27. In addition, on the consumer protection side, we must maintain vigilance to protect consumers from fraudulent practices by the few unscrupulous providers of such services. Since the agency's first Internet case in 1994, the FTC, primarily through its Bureau of Consumer Protection, has brought over 100 Internet-related cases involving over 300 defendants. The Commission has obtained injunctions stopping illegal schemes, collected over $20 million in redress for victims, and obtained orders freezing another $65 million in cases that are still in litigation. Most of these cases have involved the migration to the Internet of traditional kinds of fraud, such as business opportunity schemes, credit repair scams, pyramid schemes, and false claims for health-related products, to name a few.
28. Fair Allocation System, Inc., C-3832 (Oct. 30, 1998) (consent order).
29. Toys "R" Us, Inc., Docket No. 9278 (1998), appeal docketed, No. 98-417 (7th Cir. Apr. 16, 1999).
30. See "Slotting: Fair for Small Businesses and Consumers?" Hearing before the Committee on Small Business, United States Senate (Sept. 14, 1999).
31. FTC v. Mylan Laboratories, Inc, CV-98-3115 (D.D.C., filed December 22, 1998; amended complaint filed February 8, 1999). The drugs in question are used for treatment of anxiety.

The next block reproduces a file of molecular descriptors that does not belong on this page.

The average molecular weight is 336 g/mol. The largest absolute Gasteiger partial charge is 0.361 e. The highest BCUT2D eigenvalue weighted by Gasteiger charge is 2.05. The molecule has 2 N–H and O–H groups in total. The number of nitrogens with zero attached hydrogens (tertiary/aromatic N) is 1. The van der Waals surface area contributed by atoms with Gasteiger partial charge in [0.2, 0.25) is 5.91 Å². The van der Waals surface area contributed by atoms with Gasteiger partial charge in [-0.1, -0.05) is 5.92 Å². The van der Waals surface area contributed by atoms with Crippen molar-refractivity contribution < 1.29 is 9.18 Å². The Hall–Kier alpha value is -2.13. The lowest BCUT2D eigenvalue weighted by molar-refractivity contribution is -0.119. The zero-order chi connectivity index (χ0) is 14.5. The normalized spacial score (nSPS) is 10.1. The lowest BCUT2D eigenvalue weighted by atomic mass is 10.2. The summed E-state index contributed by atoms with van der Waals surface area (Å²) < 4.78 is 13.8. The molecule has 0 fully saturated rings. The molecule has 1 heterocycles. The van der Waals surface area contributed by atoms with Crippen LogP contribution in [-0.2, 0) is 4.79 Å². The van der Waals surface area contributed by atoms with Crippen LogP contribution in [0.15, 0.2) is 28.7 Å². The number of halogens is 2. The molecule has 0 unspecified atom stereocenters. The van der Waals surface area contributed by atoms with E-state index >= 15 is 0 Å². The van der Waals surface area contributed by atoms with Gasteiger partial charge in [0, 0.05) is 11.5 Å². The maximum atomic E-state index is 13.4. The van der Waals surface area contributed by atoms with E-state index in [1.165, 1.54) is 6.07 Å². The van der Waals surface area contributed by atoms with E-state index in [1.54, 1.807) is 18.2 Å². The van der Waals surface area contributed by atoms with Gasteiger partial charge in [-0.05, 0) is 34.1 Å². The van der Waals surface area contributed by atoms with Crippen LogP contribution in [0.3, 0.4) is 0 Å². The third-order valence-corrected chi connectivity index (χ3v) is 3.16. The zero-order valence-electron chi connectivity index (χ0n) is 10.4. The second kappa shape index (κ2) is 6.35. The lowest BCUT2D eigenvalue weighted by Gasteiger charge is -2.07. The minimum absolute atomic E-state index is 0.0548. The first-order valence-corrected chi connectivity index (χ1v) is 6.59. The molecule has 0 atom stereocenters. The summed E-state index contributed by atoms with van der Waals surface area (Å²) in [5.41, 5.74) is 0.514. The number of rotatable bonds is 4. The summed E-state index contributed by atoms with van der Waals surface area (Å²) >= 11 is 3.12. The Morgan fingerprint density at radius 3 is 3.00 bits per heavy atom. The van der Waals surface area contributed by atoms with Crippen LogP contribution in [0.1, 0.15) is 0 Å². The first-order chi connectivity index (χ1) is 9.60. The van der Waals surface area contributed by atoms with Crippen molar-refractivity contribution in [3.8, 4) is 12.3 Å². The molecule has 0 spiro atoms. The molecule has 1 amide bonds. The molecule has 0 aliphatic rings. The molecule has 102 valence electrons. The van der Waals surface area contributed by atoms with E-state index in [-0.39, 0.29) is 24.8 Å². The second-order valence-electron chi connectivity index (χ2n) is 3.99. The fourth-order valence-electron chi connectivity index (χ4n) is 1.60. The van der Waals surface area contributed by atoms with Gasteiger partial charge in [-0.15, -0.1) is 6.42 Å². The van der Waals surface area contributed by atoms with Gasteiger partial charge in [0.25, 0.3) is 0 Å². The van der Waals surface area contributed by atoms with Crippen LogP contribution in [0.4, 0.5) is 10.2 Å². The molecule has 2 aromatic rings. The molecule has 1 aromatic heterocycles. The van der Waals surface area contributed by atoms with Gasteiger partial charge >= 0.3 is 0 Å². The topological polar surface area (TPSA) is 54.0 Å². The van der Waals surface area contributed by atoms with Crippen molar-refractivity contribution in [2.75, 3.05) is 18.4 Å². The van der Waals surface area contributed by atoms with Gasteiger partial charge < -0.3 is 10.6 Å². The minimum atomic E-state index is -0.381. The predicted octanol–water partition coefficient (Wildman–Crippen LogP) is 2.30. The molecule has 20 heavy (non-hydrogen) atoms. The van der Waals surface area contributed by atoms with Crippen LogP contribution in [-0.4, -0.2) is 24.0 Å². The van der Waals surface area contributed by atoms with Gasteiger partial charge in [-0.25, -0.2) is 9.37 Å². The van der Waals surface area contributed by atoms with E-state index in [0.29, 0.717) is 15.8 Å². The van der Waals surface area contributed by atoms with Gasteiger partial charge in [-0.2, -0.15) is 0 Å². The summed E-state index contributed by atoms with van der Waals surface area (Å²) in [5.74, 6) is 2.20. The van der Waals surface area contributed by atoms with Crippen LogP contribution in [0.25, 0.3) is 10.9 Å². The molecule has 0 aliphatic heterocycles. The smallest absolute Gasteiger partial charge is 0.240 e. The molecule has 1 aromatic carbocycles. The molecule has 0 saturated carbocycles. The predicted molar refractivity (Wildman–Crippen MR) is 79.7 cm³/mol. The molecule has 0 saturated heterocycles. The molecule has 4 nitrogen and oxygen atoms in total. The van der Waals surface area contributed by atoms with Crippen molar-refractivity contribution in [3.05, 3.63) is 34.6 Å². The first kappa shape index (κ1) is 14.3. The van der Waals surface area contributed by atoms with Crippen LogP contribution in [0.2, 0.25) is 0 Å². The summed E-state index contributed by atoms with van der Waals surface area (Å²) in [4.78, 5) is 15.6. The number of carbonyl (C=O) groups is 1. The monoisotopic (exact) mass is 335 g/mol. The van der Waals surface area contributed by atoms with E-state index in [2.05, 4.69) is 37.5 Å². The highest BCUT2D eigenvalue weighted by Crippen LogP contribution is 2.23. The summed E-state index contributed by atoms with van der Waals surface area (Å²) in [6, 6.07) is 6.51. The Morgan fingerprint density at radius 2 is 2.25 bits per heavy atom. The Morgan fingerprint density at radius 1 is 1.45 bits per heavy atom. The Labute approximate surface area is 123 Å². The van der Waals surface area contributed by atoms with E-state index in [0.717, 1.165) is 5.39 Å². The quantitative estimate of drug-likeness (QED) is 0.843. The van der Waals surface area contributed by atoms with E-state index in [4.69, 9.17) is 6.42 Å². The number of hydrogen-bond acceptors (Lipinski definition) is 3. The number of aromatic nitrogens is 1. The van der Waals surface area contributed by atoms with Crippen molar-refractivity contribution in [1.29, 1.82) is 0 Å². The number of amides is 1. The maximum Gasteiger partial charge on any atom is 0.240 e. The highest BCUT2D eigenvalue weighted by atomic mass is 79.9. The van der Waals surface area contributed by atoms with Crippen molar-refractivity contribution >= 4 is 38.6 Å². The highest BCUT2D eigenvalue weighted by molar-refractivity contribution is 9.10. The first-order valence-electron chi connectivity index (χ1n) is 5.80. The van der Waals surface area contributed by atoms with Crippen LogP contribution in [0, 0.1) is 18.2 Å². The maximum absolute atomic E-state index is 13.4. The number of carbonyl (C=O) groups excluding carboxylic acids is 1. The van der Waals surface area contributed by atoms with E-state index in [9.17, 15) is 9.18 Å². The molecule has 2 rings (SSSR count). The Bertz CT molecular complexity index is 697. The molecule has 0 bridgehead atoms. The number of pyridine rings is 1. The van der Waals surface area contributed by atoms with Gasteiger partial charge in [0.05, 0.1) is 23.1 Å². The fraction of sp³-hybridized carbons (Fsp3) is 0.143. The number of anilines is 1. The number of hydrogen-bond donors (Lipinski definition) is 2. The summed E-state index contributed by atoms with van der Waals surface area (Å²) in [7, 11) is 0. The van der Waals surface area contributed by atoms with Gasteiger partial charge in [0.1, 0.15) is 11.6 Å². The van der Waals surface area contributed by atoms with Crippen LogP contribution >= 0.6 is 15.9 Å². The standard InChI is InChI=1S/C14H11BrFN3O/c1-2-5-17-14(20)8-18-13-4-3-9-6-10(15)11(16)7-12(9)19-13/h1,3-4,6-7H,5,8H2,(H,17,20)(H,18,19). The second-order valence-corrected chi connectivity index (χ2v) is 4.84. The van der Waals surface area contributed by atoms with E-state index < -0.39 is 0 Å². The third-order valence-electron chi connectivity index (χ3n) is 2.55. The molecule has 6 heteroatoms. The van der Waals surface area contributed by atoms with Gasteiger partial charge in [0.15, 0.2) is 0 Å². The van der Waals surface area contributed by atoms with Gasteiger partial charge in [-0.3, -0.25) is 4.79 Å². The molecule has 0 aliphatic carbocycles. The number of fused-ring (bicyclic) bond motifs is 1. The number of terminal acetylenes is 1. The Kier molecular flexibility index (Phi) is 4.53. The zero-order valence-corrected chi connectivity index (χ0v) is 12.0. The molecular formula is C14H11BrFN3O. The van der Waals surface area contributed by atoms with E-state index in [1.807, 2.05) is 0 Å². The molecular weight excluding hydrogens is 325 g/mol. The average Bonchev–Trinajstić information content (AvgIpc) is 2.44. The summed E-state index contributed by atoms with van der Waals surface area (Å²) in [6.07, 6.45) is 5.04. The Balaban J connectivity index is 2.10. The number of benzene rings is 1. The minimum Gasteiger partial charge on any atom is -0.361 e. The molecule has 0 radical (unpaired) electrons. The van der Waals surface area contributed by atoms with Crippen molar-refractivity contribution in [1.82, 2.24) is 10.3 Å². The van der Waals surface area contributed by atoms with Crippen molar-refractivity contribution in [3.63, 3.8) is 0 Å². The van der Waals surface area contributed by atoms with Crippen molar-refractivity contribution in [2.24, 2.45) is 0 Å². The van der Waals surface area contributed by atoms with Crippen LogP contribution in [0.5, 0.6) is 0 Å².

32. Hoechst Marion Roussel, Inc., Docket No. 9293 (complaint, March 16, 2000).
33. Under the Hatch-Waxman Act, the first company to file an Abbreviated New Drug Application (ANDA) with the FDA for a generic drug (in this case, Andrx) has an exclusive right to market its generic drug for 180 days. Under the alleged Hoechst-Andrx agreement, Andrx could not give up that exclusivity right. Thus, by allegedly agreeing not to market its drug, Andrx prevented the 180-day exclusivity period from beginning to run, so that other sellers of generic versions of Cardizem CD also could not enter the market.
34. Abbott Laboratories, FTC File No. 981 0395 (proposed consent order, March 16, 2000); Geneva Pharmaceuticals, Inc., FTC File No. 981 0395 (proposed consent order, March 16, 2000).
35. Summit Technology, Inc. and VISX, Inc., D. 9286 (Feb. 23, 1999) (consent order).
36. CBS Market Watch, Visx gets black eye from price cuts, Feb. 23, 2000 (http://cbs.marketwatch.com/archive).
37. FTC Bureau of Economics Staff Report, The Pharmaceutical Industry: A Discussion of Competitive and Antitrust Issues in an Environment of Change (March 1999).
38. The President's proposed budget also includes additional resources for the FTC's consumer protection mission.